Fotu has a very powerful upper body and his hands have the type of power that his imposing frame would suggest. He can ragdoll less stout interior defenders, and unfortunately may actually vaporize Joey Hunt in practice should he be selected.
He's not just a run stuffer, he has legit ability to penetrate with an intense bull rush that can knock interior linemen on their asses. He has great burst out of his stance for his size. He's got a solid anchor and good (not great) two-gap ability.
I don't think he's a day-1 starter, but he's an excellent addition to a rotation that needs help defending against the run, and he has enough penetrative prowess to not be a liability on early passing downs.
Met virtually with Seattle, had a top 30 scheduled. The interest is there.
Pick 112: Hunter Bryant, TE, Washington
SEATTLE MOCK JERSEY NUMBER: 84
Seattle has a lot of stop-gap talent and temporary talent at tight end right now, and they've been connected to Bryant through both a combine visit and an informal conversation with Schenider.
Bryant is a receiving tight end who can create matchup advantages for the offense as a move TE. He'll need to improve his blocking to ever develop into a #1 option at TE for Seattle, but I think you're drafting Bryant as a #2 guy who can develop a rapport with Russell in the pass game rather than a traditional do-everything-TE.
Bryant would end up being a Hollister replacement, and I think this is a fair spot for him.
Bryant was originally projected to go higher than this, but underwhelming testing and his lack of inline prowess have pushed him down the board a bit.
Pick 133: Logan Stenberg, G, Kentucky
SEATTLE MOCK JERSEY NUMBER: 72
Here's what I wrote in my earlier Hawk mock in December.
Stenberg is NASTY. Not "bad human being" nasty - he's likely going to interview well, and he's a guy who loves football, but this guy plays with a crazy mean streak. He lives solely to pancake, he drives guys into the ground, he plays with strength - he's a straight up mean b!@ch on the gridiron. If you give him a shot, he comes away with one of the starting guard spots I bet.
Since then, Stenberg's stock has cooled a bit. There are some legitimate concerns about his pass protection, but I believe that can be coached up. His run blocking is ridiculous. Had a decent week at the senior bowl. Seattle has shown interest with a combine visit. He fits in with the aura they want to have on offense. Seriously, he's a mauler. I don't think he ends up as a starter year 1 should he be picked by Seattle, but I wouldn't doubt that he'd win a starting spot year 2.
TRADE: Seattle trades pick 144 to Miami for 154 and 246.
Pick 154: Amik Robertson, NCB, Louisiana Tech
SEATTLE MOCK JERSEY NUMBER: 22
Robertson played for the Bulldogs, and he played LIKE a bulldog. He's always got that menacing look on his face, and he plays with LOB-style spunk. He plays pissed off.
Seattle took a virtual visit with him on 4/20, indicating some interest. He plays like a Seahawk on tape - tenacious run defender despite size limitation, has great coverage instincts and ball skills, and the stats back it up - 14 picks/34 pbu's.
He's tiny - 5'9" on a good day, 180 soaking wet, but he's built well and is tailor-made for the slot role. He's a perfect fit. I want him.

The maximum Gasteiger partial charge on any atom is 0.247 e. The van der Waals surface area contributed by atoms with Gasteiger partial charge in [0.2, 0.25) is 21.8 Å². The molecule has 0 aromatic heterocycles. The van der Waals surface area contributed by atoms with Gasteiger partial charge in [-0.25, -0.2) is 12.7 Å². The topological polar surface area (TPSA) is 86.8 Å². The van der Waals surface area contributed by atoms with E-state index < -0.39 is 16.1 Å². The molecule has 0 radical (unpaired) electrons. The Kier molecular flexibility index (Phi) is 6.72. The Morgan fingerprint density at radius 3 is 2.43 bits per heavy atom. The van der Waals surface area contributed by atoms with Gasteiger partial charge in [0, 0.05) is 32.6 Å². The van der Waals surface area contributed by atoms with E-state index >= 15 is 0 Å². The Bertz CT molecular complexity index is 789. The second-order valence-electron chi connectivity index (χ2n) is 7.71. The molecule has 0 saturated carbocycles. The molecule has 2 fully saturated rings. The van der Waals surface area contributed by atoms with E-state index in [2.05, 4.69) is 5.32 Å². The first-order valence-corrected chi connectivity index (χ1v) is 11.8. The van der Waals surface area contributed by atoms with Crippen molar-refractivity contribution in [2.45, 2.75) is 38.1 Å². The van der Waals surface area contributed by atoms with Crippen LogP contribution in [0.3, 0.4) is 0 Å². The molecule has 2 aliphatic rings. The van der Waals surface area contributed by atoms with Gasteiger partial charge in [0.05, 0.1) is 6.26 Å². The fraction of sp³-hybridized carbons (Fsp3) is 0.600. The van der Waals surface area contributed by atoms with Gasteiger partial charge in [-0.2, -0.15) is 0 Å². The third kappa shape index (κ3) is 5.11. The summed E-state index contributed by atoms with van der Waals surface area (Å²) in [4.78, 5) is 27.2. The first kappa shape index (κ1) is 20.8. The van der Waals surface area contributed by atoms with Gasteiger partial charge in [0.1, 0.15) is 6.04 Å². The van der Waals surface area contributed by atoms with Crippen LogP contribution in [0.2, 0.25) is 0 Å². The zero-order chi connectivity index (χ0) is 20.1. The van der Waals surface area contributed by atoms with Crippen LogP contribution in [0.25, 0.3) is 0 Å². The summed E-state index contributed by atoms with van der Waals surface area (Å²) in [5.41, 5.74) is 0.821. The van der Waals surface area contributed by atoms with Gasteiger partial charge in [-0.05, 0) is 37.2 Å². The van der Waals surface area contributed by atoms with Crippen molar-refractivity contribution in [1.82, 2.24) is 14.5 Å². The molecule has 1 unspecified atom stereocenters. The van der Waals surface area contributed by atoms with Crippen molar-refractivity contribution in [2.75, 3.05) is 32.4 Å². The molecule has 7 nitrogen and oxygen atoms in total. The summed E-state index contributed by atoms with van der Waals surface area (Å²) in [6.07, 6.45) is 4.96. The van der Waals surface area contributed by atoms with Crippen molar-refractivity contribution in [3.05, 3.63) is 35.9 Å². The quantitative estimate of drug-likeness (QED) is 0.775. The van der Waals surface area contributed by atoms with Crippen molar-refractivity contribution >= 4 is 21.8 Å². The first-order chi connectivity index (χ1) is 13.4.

Pick 159: Darnell Mooney, WR, Tulane
SEATTLE MOCK JERSEY NUMBER: 13
Mooney is fast!
That's about all I have to say about that. He's a deep threat wide receiver who has a good release off the line. Has some concentration drops on short passes, but we don't pass short, so perfect fit! Mooney ticks some analytical boxes, with a good breakout age rating and raw high-4.3 speed. More field-stretching danger on offense.
Negatives include his slight build and the aforementioned concentration drops. Very little special teams value, as well, so that's a definite negative - but at this juncture, should Mooney still be available, they may just go for the deep threat he provides.
TRADE: Seattle trades 214 and 246 to Chicago for pick 196.
Pick 196: Davion Taylor, OLB, Colorado
SEATTLE MOCK JERSEY NUMBER: 56
Davion is rising up boards. He's an undersized, speedy OLB with fantastic range - but he's raw and needs time to develop on a squad. He'll more than likely be relegated to special teams, in the mean time, but has a decent opportunity to break into the lineup as he continues to learn.
Davion has a unique backstory of perseverance. (link to full article: http://www.nfl.com/news/story/0ap300000 ... -lost-time)
The walk always began the same way, with a baked chicken breast, mashed potatoes and green beans -- a pre-game meal that never varied -- anchoring Davion Taylor's stomach like a rock. He never found it particularly tasty, but the alternative -- an empty stomach knotted with stress and pain and regret -- was no way to face the gut punch that awaited him at 5 p.m. every Friday, like clockwork, when he'd push open the exit door.
That's what time the South Pike Eagles would pour out of the cafeteria, all but one of them wearing game jerseys, and head left toward the locker room to brew anticipation for that night's game. And where their best player, Taylor, would instead bear right and begin his lonely walk home. A linebacker from the University of Colorado, Taylor has walked what might be the most unlikely path of anyone who will get selected in the 2020 NFL Draft. He got there walking home, and walking away from something virtually every NFL player has in common -- a high school football career.
He was forbidden from playing by his mother, because of her devout adherence to the 20th of 28 fundamental beliefs of the Seventh Day Adventist Church: observance of the Sabbath. Adventist doctrine doesn't permit recreational activities from sunset Friday -- when high school games kicked off under the lights in his hometown of Magnolia, Mississippi -- to sunset Saturday. Stephanie Taylor meant business when it came to keeping the faith, and that meant keeping Magnolia's best athlete at home on Friday nights.
Seattle loves stories like this, and Davion has come a long way. He'll have to come a lot further, but the tools are there, and I think his natural talent is worth a shot here at 196 as a developmental outside backer.
And that concludes 2020's draft. Seattle does a lot to add talent to their defense, gets a couple of offensive depth pieces, and if this is how it shakes out, I consider it a successful draft.